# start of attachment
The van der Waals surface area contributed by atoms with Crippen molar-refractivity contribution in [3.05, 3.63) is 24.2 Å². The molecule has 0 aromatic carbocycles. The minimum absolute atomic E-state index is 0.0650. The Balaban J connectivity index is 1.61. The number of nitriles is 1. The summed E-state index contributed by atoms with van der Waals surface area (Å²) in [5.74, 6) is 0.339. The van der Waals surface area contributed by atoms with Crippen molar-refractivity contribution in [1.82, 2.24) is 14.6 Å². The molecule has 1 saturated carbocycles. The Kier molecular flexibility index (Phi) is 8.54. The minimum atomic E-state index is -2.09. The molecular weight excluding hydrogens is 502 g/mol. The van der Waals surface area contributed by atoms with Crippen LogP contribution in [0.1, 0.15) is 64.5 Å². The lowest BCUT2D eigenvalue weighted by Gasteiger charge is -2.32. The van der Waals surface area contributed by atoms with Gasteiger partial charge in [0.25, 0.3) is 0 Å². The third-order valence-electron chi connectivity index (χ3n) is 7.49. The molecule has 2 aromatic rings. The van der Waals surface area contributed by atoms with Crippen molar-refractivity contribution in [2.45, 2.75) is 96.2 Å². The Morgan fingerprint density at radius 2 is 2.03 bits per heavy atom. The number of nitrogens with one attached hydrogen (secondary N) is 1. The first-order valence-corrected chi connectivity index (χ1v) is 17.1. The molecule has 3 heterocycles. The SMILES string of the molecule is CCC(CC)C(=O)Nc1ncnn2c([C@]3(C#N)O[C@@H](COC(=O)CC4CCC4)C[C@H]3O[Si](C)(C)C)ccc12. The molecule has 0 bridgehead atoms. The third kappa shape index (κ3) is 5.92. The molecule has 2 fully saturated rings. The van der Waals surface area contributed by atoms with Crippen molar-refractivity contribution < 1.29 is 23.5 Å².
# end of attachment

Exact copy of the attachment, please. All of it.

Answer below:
The van der Waals surface area contributed by atoms with Crippen molar-refractivity contribution in [3.05, 3.63) is 24.2 Å². The molecule has 0 aromatic carbocycles. The minimum absolute atomic E-state index is 0.0650. The Balaban J connectivity index is 1.61. The number of nitriles is 1. The summed E-state index contributed by atoms with van der Waals surface area (Å²) in [5.74, 6) is 0.339. The van der Waals surface area contributed by atoms with Crippen molar-refractivity contribution in [1.82, 2.24) is 14.6 Å². The molecule has 1 saturated carbocycles. The Kier molecular flexibility index (Phi) is 8.54. The minimum atomic E-state index is -2.09. The molecular weight excluding hydrogens is 502 g/mol. The van der Waals surface area contributed by atoms with Crippen LogP contribution in [0.1, 0.15) is 64.5 Å². The lowest BCUT2D eigenvalue weighted by Gasteiger charge is -2.32. The van der Waals surface area contributed by atoms with Gasteiger partial charge in [0.25, 0.3) is 0 Å². The third-order valence-electron chi connectivity index (χ3n) is 7.49. The molecule has 2 aromatic rings. The van der Waals surface area contributed by atoms with Crippen molar-refractivity contribution in [2.45, 2.75) is 96.2 Å². The Morgan fingerprint density at radius 2 is 2.03 bits per heavy atom. The number of nitrogens with one attached hydrogen (secondary N) is 1. The first-order valence-corrected chi connectivity index (χ1v) is 17.1. The molecule has 3 heterocycles. The SMILES string of the molecule is CCC(CC)C(=O)Nc1ncnn2c([C@]3(C#N)O[C@@H](COC(=O)CC4CCC4)C[C@H]3O[Si](C)(C)C)ccc12. The molecule has 0 bridgehead atoms. The third kappa shape index (κ3) is 5.92. The molecule has 2 fully saturated rings. The van der Waals surface area contributed by atoms with Crippen molar-refractivity contribution < 1.29 is 23.5 Å².